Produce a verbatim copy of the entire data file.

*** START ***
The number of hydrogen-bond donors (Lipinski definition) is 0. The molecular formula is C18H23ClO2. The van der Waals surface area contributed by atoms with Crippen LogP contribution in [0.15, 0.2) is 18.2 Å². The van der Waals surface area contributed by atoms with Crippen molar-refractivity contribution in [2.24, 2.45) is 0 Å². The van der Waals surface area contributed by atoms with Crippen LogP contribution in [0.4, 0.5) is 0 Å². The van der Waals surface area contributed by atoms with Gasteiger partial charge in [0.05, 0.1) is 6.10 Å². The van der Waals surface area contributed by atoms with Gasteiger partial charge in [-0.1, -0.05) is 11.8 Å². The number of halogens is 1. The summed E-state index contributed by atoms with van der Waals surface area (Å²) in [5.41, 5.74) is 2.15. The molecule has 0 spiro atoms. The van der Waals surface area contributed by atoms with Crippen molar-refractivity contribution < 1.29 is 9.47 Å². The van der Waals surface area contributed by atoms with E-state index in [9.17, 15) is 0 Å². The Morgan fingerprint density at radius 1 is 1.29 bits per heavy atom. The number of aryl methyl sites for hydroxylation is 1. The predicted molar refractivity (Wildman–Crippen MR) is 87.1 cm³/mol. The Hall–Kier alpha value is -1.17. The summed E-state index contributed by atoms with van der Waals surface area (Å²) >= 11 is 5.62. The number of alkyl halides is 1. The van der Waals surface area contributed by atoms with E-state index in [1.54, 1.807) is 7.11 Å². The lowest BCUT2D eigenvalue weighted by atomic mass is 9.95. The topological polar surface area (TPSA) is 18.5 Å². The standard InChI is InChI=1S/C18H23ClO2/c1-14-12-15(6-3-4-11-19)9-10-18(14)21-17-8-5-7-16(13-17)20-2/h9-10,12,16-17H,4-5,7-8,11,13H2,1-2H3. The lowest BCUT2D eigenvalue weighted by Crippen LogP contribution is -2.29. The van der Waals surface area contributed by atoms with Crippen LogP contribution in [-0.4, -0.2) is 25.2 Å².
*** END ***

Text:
The number of hydrogen-bond donors (Lipinski definition) is 0. The molecular formula is C18H23ClO2. The van der Waals surface area contributed by atoms with Crippen LogP contribution in [0.15, 0.2) is 18.2 Å². The van der Waals surface area contributed by atoms with Crippen molar-refractivity contribution in [2.24, 2.45) is 0 Å². The van der Waals surface area contributed by atoms with Crippen LogP contribution in [0.4, 0.5) is 0 Å². The van der Waals surface area contributed by atoms with Gasteiger partial charge in [0.05, 0.1) is 6.10 Å². The van der Waals surface area contributed by atoms with Gasteiger partial charge in [-0.1, -0.05) is 11.8 Å². The number of halogens is 1. The summed E-state index contributed by atoms with van der Waals surface area (Å²) in [5.41, 5.74) is 2.15. The molecule has 0 spiro atoms. The van der Waals surface area contributed by atoms with Crippen molar-refractivity contribution < 1.29 is 9.47 Å². The van der Waals surface area contributed by atoms with E-state index in [9.17, 15) is 0 Å². The Morgan fingerprint density at radius 1 is 1.29 bits per heavy atom. The number of aryl methyl sites for hydroxylation is 1. The predicted molar refractivity (Wildman–Crippen MR) is 87.1 cm³/mol. The Hall–Kier alpha value is -1.17. The summed E-state index contributed by atoms with van der Waals surface area (Å²) >= 11 is 5.62. The number of alkyl halides is 1. The van der Waals surface area contributed by atoms with E-state index in [1.54, 1.807) is 7.11 Å². The lowest BCUT2D eigenvalue weighted by atomic mass is 9.95. The topological polar surface area (TPSA) is 18.5 Å². The standard InChI is InChI=1S/C18H23ClO2/c1-14-12-15(6-3-4-11-19)9-10-18(14)21-17-8-5-7-16(13-17)20-2/h9-10,12,16-17H,4-5,7-8,11,13H2,1-2H3. The lowest BCUT2D eigenvalue weighted by Crippen LogP contribution is -2.29. The van der Waals surface area contributed by atoms with Crippen LogP contribution in [-0.4, -0.2) is 25.2 Å².